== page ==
122 F3d 1072 Mason v. West State Inc

122 F.3d 1072

Jeffery Dale MASON, Petitioner,
WEST STATE, INC.; Saif Corporation; Director, Office of
Workers' COMPENSATION PROGRAMS, Respondents,

No. 96-71013.

United States Court of Appeals, Ninth Circuit.

Submitted Aug. 25, 1997.**
Decided Sept. 3, 1997.

NOTICE: Ninth Circuit Rule 36-3 provides that dispositions other than opinions or orders designated for publication are not precedential and should not be cited except when relevant under the doctrines of law of the case, res judicata, or collateral estoppel.

Petition for Review of an Order of the Benefits Review Board

Before: SCHROEDER, FERNANDEZ, and RYMER, Circuit Judges.

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Jeffery Dale Mason petitions for review of the Benefits Review Board's ("Board") summary affirmance of an administrative law judge's ("ALJ") order awarding Mason permanent partial disability benefits under the Longshore and Harbor Workers' Compensation Act ("LHWCA"), 33 U.S.C. §§ 901-950. We independently review the administrative record for errors of law and adherence to the substantial evidence standard. See Container Stevedoring Co. v. Director, OWCP, 935 F.2d 1544, 1546 (9th Cir.1991). We have jurisdiction pursuant to 33 U.S.C. § 921(c). We grant the petition for review, affirm in part, and vacate and remand in part for further proceedings.


Mason contends that the ALJ erred in calculating his pre-injury average weekly wage because she failed to consider circumstances subsequent to his shoulder injury, including the post-injury earnings of similarly-situated employees. This contention lacks merit.


Because Mason was intermittently employed as a boilermaker, his pre-injury average weekly wage was calculated under 33 U.S.C. §§ 910(c) and (d). See Palacios v. Campbell Indus., 633 F.2d 840, 842 (9th Cir.1980). As required by § 910(c), the ALJ gave regard to Mason's previous earnings at the job at which he was injured, and to the previous earnings of similarly-situated employees. See id. The ALJ also considered Mason's "ability, willingness, and opportunity to work." See id. at 843 (citation and internal quotation omitted). Although post-injury circumstances were not considered in calculating Mason's average weekly wage, such consideration was unnecessary since Mason's previous earnings reasonably and realistically reflected his true earning potential. See 33 J.S.C. § 910(c); Palacios, 633 F.2d at 843. Accordingly, we deny the petition for review as we find that the ALJ committed no error in her calculations. See Container Stevedoring Co., 935 F.2d at 1546.


Mason also contends that the ALJ erred when she determined that his disability benefits would terminate once his post-injury wages equaled the amount of his average weekly wage. This contention has merit.


"Permanent partial disability benefits are intended to compensate an injured employee for loss of earning capacity, which is calculated by comparing the employee's post-injury 'wage-earning capacity' with his pre-injury 'average weekly wages.' " Sproull v. Director, OWCP, 86 F.3d 895, 898 (9th Cir.1996) (citing 33 U.S.C. § 908(c)(21)), cert. denied, 117 S.Ct. 1333 (1997). "If the wage-earning capacity is less than the average weekly wages, the employee is entitled to disability benefits equal to two-thirds of the difference." Id. When Mason's post-injury, wage-earning capacity equaled his pre-injury, average weekly wage, no longer was there a measurable difference in his wage-earning capacity. However, "a worker is entitled to nominal compensation when his work-related injury has not diminished his present wage-earning capacity under current circumstances, but there is a significant potential that the injury will cause diminished capacity under future conditions." Metropolitan Stevedore Co. v. Rambo, 117 S.Ct. 1953, 1963 (1997).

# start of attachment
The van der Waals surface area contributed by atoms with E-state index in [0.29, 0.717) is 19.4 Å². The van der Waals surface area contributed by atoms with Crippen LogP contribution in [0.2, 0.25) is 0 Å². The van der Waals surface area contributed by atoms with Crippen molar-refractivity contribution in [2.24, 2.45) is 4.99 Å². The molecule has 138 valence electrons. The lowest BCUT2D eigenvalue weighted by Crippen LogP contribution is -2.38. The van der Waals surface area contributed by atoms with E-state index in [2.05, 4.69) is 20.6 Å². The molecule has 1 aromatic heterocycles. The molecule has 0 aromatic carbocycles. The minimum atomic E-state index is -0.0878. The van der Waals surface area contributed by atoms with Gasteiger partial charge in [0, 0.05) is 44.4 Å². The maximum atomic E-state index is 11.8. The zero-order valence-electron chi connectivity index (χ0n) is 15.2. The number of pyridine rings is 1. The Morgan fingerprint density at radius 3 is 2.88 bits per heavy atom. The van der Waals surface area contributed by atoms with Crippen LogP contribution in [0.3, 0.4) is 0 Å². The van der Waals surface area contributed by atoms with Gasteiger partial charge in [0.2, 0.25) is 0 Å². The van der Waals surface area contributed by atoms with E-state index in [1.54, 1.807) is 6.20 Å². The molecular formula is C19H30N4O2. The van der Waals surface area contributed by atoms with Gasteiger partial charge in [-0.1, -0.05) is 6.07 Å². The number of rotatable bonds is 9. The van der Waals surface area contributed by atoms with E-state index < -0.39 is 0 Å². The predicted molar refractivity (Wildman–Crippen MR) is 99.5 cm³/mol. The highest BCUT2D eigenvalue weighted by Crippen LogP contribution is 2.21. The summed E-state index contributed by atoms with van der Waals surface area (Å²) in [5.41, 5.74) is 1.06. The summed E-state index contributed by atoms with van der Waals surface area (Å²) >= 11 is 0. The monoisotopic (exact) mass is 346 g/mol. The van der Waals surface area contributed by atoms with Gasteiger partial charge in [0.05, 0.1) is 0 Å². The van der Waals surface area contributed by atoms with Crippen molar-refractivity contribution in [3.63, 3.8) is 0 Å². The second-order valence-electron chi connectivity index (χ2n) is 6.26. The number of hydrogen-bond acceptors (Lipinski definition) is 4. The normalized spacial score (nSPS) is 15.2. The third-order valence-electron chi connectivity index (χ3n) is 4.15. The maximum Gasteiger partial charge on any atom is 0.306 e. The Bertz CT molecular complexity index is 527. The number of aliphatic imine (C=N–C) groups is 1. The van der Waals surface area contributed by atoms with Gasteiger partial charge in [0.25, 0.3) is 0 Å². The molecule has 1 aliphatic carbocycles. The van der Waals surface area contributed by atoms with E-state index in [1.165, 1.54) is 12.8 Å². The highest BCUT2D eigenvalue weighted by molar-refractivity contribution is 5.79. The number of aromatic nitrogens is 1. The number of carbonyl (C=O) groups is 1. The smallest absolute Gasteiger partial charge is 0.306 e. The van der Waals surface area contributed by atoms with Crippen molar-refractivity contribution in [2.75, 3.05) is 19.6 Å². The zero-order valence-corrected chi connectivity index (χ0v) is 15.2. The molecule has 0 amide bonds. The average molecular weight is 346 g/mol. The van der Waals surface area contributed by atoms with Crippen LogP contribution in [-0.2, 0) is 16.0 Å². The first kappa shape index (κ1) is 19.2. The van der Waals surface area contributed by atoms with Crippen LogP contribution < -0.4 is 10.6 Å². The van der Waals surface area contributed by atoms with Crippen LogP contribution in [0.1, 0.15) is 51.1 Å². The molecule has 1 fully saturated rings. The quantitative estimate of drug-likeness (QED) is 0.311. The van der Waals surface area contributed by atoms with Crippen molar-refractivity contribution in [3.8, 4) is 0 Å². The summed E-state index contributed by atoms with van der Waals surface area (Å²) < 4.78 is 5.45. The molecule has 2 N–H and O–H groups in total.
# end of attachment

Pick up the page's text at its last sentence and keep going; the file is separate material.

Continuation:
The ALJ's decision terminating Mason's disability benefits was made prior to the Supreme Court's decision in Rambo. We therefore vacate the Board's judgment insofar as it terminates Mason's permanent partial disability benefits and remand to the ALJ for consideration of whether "there is a significant potential that [Mason's] injury will cause diminished capacity under future conditions." See id.

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Finally, Mason seeks attorney's fees pursuant to 33 U.S.C. § 928(a). Section 928(a) authorizes "attorney's fees against employers when the existence or extent of liability is controverted and the claimant succeeds in establishing liability or obtaining increased compensation." E.P. Paup Co. v. Director OWCP, 999 F.2d 1341, 1354 (9th Cir.1993) (citation omitted) Since we neither resolve a dispute in Mason's favor nor grant him increased compensation, we must deny his request for attorney's fees. See id.




The panel unanimously finds this case suitable for decision without oral argument. See Fed. R.App. P. 34(a); 9th Cir. R. 34-4


This disposition is not appropriate for publication and may not be cited to or by the courts of this circuit except as provided by 9th Cir. R. 36-3